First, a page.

An important story indifferently told, Spike Lee's "Miracle at St. Anna" shows what happens when a film's execution does not measure up to its ideas.
The notion behind "St. Anna" is to create an epic World War II drama celebrating the largely forgotten exploits of African American infantrymen known as Buffalo Soldiers and to explore the complex dynamics of fighting for freedom in what was essentially a segregated Army.
To tell that larger story, however, another more plot-driven tale had to be found, and, as scripted by James McBride from his novel, the result comes up short. Pedestrian and awkward, this film is a disappointment not only in comparison with Lee's earlier epic, the underrated "Malcolm X," but also in comparison with another film with similar aims, Rachid Bouchareb's "Days of Glory."
A prize-winner at Cannes for its ensemble acting, this French-Moroccan-Algerian co-production tells the similarly hidden story of the massive North African troop participation in World War II so well that it brought about a change in French government pension policy. "Days of Glory" is precisely the kind of emotional, significant film "St. Anna" would like to be but isn't.
"St. Anna" opens in 1983 with an aging Hector Negron (Laz Alonso) watching John Wayne in "The Longest Day" on TV and stating the film's premise when he talks back to the Duke and says, "Pilgrim, we fought for this country too."
The next scene has Negron at his job behind a window at a Manhattan post office. Someone comes up and asks for a stamp, Negron recognizes him, he recognizes Negron, and the previously mild-mannered clerk reaches for a revolver and shoots the man dead.
No one, not even intrepid young reporter Tim Boyle (an underused Joseph Gordon-Levitt), can figure out why Negron, a Purple Heart-winning World War II veteran, pulled the trigger or why a valuable Italian marble head is sitting in a shopping bag in his closet. But flashbacks that take up most of the film soon reveal the news behind the news.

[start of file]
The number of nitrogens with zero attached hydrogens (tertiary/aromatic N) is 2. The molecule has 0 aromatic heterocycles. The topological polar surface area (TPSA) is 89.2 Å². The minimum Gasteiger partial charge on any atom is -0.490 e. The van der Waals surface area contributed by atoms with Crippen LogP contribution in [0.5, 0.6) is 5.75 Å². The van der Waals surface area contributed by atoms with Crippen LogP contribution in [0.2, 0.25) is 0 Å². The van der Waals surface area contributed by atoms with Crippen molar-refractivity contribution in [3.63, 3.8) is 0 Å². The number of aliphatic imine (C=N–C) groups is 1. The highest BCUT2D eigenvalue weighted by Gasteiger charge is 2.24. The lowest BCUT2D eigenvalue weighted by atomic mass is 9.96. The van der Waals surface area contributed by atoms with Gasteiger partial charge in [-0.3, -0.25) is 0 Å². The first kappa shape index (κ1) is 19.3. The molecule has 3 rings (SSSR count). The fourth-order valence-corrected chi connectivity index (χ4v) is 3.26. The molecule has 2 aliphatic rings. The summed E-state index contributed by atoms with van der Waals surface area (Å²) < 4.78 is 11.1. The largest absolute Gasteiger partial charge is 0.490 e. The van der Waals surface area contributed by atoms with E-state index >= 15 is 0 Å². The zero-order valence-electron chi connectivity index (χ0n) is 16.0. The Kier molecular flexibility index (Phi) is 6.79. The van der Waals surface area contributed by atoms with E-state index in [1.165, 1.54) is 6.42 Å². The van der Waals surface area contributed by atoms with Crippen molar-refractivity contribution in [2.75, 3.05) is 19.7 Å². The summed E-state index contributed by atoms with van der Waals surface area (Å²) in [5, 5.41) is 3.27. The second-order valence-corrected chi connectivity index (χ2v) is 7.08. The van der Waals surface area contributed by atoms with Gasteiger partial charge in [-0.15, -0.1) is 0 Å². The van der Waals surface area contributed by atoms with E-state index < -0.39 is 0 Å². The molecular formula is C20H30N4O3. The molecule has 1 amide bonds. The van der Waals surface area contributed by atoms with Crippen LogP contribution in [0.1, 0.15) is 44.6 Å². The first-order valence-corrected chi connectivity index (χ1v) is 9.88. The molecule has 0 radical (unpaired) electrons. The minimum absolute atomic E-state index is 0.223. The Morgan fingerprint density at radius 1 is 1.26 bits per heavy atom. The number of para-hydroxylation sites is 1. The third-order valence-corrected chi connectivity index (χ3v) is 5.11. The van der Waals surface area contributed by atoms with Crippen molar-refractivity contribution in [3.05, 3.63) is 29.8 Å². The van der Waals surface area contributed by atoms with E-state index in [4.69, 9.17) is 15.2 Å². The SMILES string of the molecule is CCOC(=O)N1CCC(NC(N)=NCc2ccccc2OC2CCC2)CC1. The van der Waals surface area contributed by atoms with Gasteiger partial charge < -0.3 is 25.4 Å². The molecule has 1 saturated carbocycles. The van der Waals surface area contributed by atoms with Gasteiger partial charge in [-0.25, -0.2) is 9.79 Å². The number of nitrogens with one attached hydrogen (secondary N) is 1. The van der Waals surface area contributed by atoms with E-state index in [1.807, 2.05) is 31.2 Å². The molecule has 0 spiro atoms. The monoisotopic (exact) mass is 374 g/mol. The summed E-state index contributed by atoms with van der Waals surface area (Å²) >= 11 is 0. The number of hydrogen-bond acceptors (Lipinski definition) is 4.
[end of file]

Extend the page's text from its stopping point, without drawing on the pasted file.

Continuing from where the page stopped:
Back we go to Italy in 1944 and the men of the all-black 92nd Infantry as they attempt the perilous crossing of the Serchio River in Tuscany. Providing an aural backdrop are the pointed gibes of Nazi radio broadcaster Axis Sally (Alexandra Maria Lara), who tauntingly asks them, "Why die for a nation that doesn't want you?"
In point of fact, some of the strongest parts of "St. Anna" are when it touches on the realities of the racial aspects of the soldiers' experience, whether it be coming across blatant caricatures in Nazi wall posters or when Staff Sgt. Aubrey Stamps (an effective Derek Luke) comments on feeling more free in Italy than he does back home.
Stamps is one of four soldiers who survive the crossing and find themselves behind enemy lines in the tiny but friendly Italian village of Colognora. The others are the cynical, womanizing Sgt. Bishop Cummings (Michael Ealy), our old friend Hector Negron and the man-mountain Pfc. Sam Train (Omar Benson Miller).
Train is so big his comrades call him "sniper bait," and Angelo (Matteo Sciabordi), the young Italian boy he befriends, thinks of him as the Chocolate Giant. Angelo lives largely in an imaginary world, and the bond he forms with Train is part of what Lee considers the "lyrical, mystical" elements of the story, aspects that are better read about than experienced.
"St. Anna's" plot gets more complicated and more contrived. Included are a local guerrilla leader improbably known as the Great Butterfly ("The Chronicles of Narnia: Prince Caspian's" Pierfrancesco Favino), German atrocities and a rivalry for the attentions of local beauty Renata (Valentina Cervi). Even if you agree that it's well past time that the historical wrongs this film illuminates be finally righted, you can't help but wish they could have been righted with a better film.
"Miracle at St. Anna." MPAA rating: R, for strong war violence, language and some sexual content/nudity. Running time: 2 hours, 40 minutes. In general release.